A delegation from China is scheduled to visit Kodiak Island in July. The Alaska Seafood Marketing Institute will host the group, which plans to tour fish processing plants in Kodiak and Larsen Bay.
The delegation will be in the United States from July 8-14, making stops in Seattle and Anchorage, but the majority of their visit will be spent on Kodiak Island because what they want to see first hand is the seafood.
“Boy, if we can catch it, they are interested in it,” said Jeremy Woodrow with the Alaska Seafood Marketing Institute.
Woodrow explains that the group has shown interest in a wide array species.
“They’re interested in everything from Alaska cod and pollock to our crab species and our flatfish species such as yellowfin sole and rock sole and even arrowtooth flounder,” said Woodrow. “Of course, salmon and black cod are always popular, but they’re even interested in some of our dive species such like sea urchin and sea cucumber as well.”
ASMI is capitalizing on recent interest from China in wild Alaska seafood. The visit comes on the heels of Governor Bill Walker’s trade mission to China.
“There’s definitely a growing appetite for Alaska seafood products by Chinese consumers,” said Woodrow. “And so this is part of the governor’s efforts and the entire state’s efforts trying to drive our resources of the interest, the growing interest of the Chinese markets.”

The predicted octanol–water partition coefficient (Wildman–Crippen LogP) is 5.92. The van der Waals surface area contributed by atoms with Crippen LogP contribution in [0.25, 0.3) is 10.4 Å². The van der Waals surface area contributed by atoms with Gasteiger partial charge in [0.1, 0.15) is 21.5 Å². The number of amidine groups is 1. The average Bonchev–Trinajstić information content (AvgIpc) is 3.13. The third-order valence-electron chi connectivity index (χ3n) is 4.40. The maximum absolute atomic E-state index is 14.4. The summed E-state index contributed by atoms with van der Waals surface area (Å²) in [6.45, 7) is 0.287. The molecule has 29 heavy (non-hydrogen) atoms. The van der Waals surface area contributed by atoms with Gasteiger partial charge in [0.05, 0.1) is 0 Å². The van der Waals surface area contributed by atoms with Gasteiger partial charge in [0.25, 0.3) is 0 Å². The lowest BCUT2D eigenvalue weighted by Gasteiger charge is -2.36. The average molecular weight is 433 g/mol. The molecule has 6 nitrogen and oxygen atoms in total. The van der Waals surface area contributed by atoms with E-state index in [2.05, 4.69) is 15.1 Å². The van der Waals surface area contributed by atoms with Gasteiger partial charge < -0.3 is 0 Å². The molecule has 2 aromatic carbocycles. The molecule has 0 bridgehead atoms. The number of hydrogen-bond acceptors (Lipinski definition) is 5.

Woodrow says the delegates hail from cities across the country.
“They come from all of the different parts of China: Hong Kong, Shenzhen, Shanghai, Qingdao and Qinzhou.”
The group will primarily be focused on visiting local processing facilities.
“They’re going to be touring the Trident [and] Ocean Beauty plants while in Kodiak. They’ll also spend a day flying out to Larsen Bay where they will tour the Icicle plant there, and they’ll also spend some time with a setnet group that is out in the Larsen Bay area while they are visiting the island,” said Woodrow.
China’s middle class has a tremendous desire for healthy foods, including wild fish and other seafood, explains Woodrow and the money to buy it.
“They have the fastest growing middle class in the world and so their buying power is starting to grow,” said Woodrow. “And that’s why we’re seeing more of our premium seafood staying in China. I think that most of your listeners know that we have a lot of seafood that goes to China for secondary processing and then its shipped to locations worldwide. But now that we’re seeing a growing market with stronger purchasing power for Chinese consumers, they’re finding that they have a desire for those premium products and Alaska is able to deliver those premium products.”
Nine Chinese delegates will make the trip. Most of them work in the seafood industry in China in areas from purchasing to development and media. The delegation will be in Kodiak July 9 -11.